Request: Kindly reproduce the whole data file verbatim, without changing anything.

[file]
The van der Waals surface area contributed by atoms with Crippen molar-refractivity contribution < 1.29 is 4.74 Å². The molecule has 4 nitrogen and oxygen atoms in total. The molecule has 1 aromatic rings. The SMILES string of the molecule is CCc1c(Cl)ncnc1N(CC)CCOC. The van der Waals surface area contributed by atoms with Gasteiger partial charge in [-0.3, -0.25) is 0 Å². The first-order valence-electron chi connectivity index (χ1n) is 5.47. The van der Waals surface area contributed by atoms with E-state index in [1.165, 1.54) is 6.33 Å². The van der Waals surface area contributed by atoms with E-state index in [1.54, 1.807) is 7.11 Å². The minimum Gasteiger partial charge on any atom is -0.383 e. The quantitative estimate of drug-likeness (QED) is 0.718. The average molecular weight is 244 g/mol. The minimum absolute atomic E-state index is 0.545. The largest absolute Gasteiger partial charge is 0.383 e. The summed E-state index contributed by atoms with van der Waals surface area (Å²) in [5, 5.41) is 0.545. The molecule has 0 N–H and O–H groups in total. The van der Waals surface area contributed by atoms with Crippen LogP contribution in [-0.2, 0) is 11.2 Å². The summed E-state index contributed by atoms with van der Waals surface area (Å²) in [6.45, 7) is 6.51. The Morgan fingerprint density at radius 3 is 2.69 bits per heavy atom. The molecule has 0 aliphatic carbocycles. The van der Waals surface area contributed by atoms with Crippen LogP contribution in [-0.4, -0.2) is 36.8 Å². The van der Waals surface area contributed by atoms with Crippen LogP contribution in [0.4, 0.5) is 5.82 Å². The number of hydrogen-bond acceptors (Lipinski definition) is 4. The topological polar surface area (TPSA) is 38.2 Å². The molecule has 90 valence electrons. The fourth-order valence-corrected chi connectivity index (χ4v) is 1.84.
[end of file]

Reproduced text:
The van der Waals surface area contributed by atoms with Crippen molar-refractivity contribution < 1.29 is 4.74 Å². The molecule has 4 nitrogen and oxygen atoms in total. The molecule has 1 aromatic rings. The SMILES string of the molecule is CCc1c(Cl)ncnc1N(CC)CCOC. The van der Waals surface area contributed by atoms with Gasteiger partial charge in [-0.3, -0.25) is 0 Å². The first-order valence-electron chi connectivity index (χ1n) is 5.47. The van der Waals surface area contributed by atoms with E-state index in [1.165, 1.54) is 6.33 Å². The van der Waals surface area contributed by atoms with E-state index in [1.54, 1.807) is 7.11 Å². The minimum Gasteiger partial charge on any atom is -0.383 e. The quantitative estimate of drug-likeness (QED) is 0.718. The average molecular weight is 244 g/mol. The minimum absolute atomic E-state index is 0.545. The largest absolute Gasteiger partial charge is 0.383 e. The summed E-state index contributed by atoms with van der Waals surface area (Å²) in [5, 5.41) is 0.545. The molecule has 0 N–H and O–H groups in total. The van der Waals surface area contributed by atoms with Crippen LogP contribution in [-0.2, 0) is 11.2 Å². The summed E-state index contributed by atoms with van der Waals surface area (Å²) in [6.45, 7) is 6.51. The Morgan fingerprint density at radius 3 is 2.69 bits per heavy atom. The molecule has 0 aliphatic carbocycles. The van der Waals surface area contributed by atoms with Crippen LogP contribution in [-0.4, -0.2) is 36.8 Å². The van der Waals surface area contributed by atoms with Crippen LogP contribution in [0.4, 0.5) is 5.82 Å². The number of hydrogen-bond acceptors (Lipinski definition) is 4. The topological polar surface area (TPSA) is 38.2 Å². The molecule has 90 valence electrons. The fourth-order valence-corrected chi connectivity index (χ4v) is 1.84.